My Darling Bride by Valerie King, Judith A. Lansdowne &
Marcy Stewart
(Zebra Regency, $4.99, G) ISBN: 0-8217-5904-3
I picked up this Regency anthology because it has a novella by Judith Lansdowne, who is becoming something of a favorite of mine among Regency authors. After finishing the book, I can say that I am glad I pulled this one off the shelf. Reading it sure made the long trek to Erie and back today (soccer!) a pure pleasure, despite having to listen to Pearl Jam the whole way.

Actually, the Lansdowne story, while clever and witty, lacked the broad humor of some of her books. "The Parson's Mousetrap" is a tale of constant love, charmingly told. The Reverend Jason Farley has just accepted the living at Farns Moor from the widowed Countess of Farnsmoor. His cousin and best friend, the Duke of Weyland is about to marry the countess' daughter, and she wants to be wed in her own parish church. Both the church and rectory have fallen into complete disrepair and the Duke wonders at his cousin's willingness to accept such a seemingly unattractive post. After all, as the brother of a Marquess and cousin of a Duke, the Reverend Farley could do much better.

But Jason has a deeper motive for his actions than wanting to assure that his cousin's bride gets her wish. Seventeen years ago, as a callow youth of 16, he had fallen in love with the soon to be Countess of Farnsmoor and made an utter cake of himself. But although his lady had married another (Jason's ardor looked very strange from Meredith's lofty age of 21), Jason remained true. He hopes that he can woo and win his lady after all these years. His task is not an easy one. Not only does Meredith remember him with less than fondness, but her unhappy marriage has led her to despise the married state. How Jason wins his lady fair left me with a warm and fuzzy feeling. A great hero and one of the few well drawn heroes from the clergy that I have come across. Lansdowne often has an unusual take on the Regency which makes her stories most enjoyable.

Valerie King's "The Bride's Gift" is a more traditional Regency plot. Angelique Foxfield is betrothed to Viscount Charlton as the story begins, and her husband-to-be is trying to convince her that he is not good enough for such a beautiful and wealthy young woman. As far as Charlton knows, Angelique is marrying him to please her father who wants his daughter to have a title. Also, as far as Charlton knows, he is marrying her simply to save his estate from foreclosure. He believes that Angelique deserves better than a marriage of convenience.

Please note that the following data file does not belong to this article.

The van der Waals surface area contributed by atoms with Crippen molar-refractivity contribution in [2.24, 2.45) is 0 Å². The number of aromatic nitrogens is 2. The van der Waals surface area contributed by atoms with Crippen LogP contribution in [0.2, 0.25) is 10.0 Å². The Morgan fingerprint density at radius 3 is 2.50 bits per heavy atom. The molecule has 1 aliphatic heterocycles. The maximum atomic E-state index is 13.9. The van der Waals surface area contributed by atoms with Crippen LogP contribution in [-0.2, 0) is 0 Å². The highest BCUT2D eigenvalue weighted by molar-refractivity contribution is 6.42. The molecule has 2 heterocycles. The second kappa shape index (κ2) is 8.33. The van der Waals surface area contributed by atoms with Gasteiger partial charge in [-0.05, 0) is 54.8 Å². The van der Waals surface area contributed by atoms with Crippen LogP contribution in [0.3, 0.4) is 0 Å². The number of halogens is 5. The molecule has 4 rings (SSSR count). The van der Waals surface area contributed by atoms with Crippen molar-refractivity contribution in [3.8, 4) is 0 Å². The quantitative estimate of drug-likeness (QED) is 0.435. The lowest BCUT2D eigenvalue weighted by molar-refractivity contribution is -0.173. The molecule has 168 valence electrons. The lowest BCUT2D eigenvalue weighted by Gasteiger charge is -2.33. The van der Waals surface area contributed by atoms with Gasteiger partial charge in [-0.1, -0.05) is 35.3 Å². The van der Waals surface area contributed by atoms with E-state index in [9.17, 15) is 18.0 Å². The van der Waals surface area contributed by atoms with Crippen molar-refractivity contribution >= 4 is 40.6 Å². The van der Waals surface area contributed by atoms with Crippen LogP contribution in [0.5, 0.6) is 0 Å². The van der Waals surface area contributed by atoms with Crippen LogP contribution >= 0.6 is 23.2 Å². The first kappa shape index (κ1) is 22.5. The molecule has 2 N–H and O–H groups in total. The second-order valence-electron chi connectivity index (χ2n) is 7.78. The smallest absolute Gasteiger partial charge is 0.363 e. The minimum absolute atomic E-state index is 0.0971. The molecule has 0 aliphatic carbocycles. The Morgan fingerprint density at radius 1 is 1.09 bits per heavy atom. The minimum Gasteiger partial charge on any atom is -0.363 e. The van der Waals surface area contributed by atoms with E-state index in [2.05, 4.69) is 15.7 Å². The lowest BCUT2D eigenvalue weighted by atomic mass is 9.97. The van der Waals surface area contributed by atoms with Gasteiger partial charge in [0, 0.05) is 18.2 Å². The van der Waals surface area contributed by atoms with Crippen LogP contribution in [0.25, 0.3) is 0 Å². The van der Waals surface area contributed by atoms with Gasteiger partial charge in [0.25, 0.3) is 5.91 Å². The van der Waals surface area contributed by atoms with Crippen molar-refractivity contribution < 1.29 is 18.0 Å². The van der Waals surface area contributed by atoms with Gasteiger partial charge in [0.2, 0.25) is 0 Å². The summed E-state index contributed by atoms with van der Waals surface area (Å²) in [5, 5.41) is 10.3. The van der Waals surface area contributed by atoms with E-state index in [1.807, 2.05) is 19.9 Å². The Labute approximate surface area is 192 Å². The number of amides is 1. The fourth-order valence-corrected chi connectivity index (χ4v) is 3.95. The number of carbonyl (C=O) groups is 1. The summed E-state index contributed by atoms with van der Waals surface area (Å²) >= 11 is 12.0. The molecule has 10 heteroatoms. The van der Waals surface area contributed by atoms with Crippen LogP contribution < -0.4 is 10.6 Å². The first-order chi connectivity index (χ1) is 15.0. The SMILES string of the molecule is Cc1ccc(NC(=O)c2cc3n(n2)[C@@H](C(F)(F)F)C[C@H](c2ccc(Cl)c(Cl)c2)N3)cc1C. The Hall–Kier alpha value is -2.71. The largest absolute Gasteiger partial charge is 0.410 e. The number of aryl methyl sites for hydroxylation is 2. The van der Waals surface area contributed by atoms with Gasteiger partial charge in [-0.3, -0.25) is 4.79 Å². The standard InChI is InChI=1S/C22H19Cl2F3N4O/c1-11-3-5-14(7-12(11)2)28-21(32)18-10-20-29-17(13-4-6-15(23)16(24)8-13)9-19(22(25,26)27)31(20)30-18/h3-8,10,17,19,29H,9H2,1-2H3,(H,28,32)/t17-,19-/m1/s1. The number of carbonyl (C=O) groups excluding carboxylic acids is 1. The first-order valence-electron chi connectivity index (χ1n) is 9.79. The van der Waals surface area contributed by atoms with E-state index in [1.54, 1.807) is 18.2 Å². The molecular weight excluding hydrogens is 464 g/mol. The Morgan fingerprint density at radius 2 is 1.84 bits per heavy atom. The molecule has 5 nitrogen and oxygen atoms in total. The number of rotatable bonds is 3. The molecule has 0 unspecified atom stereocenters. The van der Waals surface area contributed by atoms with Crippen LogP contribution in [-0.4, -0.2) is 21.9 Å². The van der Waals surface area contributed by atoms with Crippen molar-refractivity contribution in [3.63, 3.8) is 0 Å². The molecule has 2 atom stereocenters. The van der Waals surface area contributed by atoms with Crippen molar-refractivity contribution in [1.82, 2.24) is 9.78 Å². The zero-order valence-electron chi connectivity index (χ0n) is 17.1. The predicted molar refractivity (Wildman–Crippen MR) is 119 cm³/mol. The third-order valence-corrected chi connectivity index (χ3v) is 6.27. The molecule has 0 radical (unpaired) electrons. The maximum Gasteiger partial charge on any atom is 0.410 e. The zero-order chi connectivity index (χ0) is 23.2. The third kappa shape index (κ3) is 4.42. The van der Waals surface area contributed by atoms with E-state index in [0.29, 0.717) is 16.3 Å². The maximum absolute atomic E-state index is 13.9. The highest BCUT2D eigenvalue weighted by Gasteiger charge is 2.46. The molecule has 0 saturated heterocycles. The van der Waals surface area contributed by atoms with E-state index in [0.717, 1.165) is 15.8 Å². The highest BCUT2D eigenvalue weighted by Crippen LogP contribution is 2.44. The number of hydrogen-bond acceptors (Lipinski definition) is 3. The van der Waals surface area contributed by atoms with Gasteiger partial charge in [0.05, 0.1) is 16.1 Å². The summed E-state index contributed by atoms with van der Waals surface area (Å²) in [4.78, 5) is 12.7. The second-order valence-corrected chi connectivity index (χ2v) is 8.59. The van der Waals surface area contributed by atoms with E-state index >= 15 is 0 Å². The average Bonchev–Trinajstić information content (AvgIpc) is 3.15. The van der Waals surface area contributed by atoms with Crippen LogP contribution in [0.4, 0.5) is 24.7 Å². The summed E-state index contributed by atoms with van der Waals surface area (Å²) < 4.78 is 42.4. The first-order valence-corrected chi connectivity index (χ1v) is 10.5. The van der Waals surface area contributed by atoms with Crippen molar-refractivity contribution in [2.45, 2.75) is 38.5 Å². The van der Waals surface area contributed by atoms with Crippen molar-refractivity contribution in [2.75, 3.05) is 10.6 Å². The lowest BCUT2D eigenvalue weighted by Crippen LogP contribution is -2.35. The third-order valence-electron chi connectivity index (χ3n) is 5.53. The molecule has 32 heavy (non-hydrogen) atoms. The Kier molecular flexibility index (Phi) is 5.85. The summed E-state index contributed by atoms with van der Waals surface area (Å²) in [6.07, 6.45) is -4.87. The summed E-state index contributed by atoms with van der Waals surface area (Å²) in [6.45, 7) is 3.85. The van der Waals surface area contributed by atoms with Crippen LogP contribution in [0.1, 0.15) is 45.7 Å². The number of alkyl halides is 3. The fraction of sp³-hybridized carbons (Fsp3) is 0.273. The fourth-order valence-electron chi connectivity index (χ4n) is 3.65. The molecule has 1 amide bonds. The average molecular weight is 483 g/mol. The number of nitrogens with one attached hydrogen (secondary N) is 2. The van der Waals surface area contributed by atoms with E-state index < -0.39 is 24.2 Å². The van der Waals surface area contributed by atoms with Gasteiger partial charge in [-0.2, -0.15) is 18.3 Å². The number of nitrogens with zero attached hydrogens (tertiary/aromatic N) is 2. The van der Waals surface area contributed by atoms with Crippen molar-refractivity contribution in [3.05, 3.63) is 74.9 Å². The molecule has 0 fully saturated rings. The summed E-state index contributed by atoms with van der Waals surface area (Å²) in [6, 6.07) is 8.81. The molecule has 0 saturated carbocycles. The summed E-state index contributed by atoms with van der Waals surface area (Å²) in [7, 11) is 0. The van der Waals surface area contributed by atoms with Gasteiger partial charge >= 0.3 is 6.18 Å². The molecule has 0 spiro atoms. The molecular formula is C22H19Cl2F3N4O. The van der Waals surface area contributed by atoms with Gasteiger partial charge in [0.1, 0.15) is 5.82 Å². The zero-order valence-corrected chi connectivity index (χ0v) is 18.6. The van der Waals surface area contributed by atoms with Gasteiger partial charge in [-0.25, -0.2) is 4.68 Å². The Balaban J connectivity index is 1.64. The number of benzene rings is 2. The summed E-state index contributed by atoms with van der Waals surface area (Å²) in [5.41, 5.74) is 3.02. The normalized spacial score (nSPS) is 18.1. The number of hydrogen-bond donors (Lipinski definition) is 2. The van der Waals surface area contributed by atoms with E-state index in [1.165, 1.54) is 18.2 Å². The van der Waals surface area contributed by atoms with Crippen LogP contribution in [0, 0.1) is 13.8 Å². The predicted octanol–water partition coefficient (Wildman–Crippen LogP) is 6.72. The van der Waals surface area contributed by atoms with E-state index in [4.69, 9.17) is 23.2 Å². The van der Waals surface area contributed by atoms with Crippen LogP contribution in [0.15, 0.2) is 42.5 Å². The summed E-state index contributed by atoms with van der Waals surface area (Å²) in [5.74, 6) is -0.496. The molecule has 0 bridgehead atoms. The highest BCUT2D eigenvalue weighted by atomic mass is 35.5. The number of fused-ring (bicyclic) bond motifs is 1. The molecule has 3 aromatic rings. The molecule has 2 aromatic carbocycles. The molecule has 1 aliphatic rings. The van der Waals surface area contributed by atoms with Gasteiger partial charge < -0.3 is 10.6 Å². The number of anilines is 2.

But of course, Angelique is in love with the dashing Viscount and believes that he loves her too, but feels that his financial position makes him an unsuitable husband. And so she has contrived (with her father's help) to force him to marry her. How these two people who are so obviously meant for each other work through their doubts and uncertainties to true love makes for a most enjoyable tale.

"Bride of Enchantment" refers to a family legend that the heroine, Beryl Carrady has heard since childhood: that the antique wedding dress traditionally worn by her female ancestors will tell the bride if she is marrying her own true love. If the dress becomes white and lovely when the bride puts it on and thinks of the man she is going to marry, then she has made the right choice. Moreover, the dress always appears beautifully white on the wedding day.

Beryl is in a pickle. She is about to marry the friend of her brother and whenever she tries on the dress and thinks of Patrick, it remains yellow and aged. Actually, Beryl had been engaged before to a neighbor she had grown up with, but Joshua had been killed in the war a year earlier. The dress had remained yellowed when she thought of Joshua, too. But she feels compelled to wed. Her sister-in-law is making life miserable for her and for her mother. Patrick is a way out.

Beryl confesses her doubts to her best friend, Charlie Longstreet. Charlie is a schoolmaster; he runs a boarding school in what once was the family estate. He has no prospects, but he does truly love Beryl. There are still more complications that arise before Beryl walks down the aisle in a beautifully white dress to marry the man she truly loves. Liked her; liked him; liked the story.

None of the stories in this anthology break new ground, although the Lansdowne is the most original. All are well written; all have good plots; all have nicely drawn characters. So, if you find yourself driving 126 miles for a soccer game (which I am sad to report, the team lost badly) and you need a good read to wile away the hours, My Darling Bride is a good choice.

--Jean Mason

@ Please tell us what you think! back Back Home